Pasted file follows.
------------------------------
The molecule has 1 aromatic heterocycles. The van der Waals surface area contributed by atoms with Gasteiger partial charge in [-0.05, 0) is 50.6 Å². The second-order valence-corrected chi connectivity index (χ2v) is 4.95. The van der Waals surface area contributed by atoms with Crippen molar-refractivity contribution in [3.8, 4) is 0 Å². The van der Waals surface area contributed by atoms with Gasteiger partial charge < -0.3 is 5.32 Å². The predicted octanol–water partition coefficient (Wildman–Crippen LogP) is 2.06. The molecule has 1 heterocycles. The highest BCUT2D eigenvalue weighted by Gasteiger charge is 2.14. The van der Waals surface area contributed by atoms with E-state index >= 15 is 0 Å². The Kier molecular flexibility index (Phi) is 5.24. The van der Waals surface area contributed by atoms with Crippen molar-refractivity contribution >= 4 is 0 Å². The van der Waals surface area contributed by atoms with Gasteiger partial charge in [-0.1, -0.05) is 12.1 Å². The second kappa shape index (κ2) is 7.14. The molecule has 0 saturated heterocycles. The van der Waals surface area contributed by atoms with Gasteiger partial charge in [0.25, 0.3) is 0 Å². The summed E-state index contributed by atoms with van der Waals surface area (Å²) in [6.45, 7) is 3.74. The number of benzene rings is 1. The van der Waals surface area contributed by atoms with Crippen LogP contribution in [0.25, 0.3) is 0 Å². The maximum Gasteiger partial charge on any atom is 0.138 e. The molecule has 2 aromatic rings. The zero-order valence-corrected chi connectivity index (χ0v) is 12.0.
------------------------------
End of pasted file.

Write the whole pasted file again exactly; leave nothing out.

The molecule has 1 aromatic heterocycles. The van der Waals surface area contributed by atoms with Gasteiger partial charge in [-0.05, 0) is 50.6 Å². The second-order valence-corrected chi connectivity index (χ2v) is 4.95. The van der Waals surface area contributed by atoms with Crippen molar-refractivity contribution in [3.8, 4) is 0 Å². The van der Waals surface area contributed by atoms with Gasteiger partial charge < -0.3 is 5.32 Å². The predicted octanol–water partition coefficient (Wildman–Crippen LogP) is 2.06. The molecule has 1 heterocycles. The highest BCUT2D eigenvalue weighted by Gasteiger charge is 2.14. The van der Waals surface area contributed by atoms with E-state index >= 15 is 0 Å². The Kier molecular flexibility index (Phi) is 5.24. The van der Waals surface area contributed by atoms with Crippen molar-refractivity contribution >= 4 is 0 Å². The van der Waals surface area contributed by atoms with Gasteiger partial charge in [-0.1, -0.05) is 12.1 Å². The second kappa shape index (κ2) is 7.14. The molecule has 0 saturated heterocycles. The van der Waals surface area contributed by atoms with Gasteiger partial charge in [0.25, 0.3) is 0 Å². The summed E-state index contributed by atoms with van der Waals surface area (Å²) in [6.45, 7) is 3.74. The number of benzene rings is 1. The van der Waals surface area contributed by atoms with Crippen LogP contribution in [0.25, 0.3) is 0 Å². The maximum Gasteiger partial charge on any atom is 0.138 e. The molecule has 2 aromatic rings. The zero-order valence-corrected chi connectivity index (χ0v) is 12.0.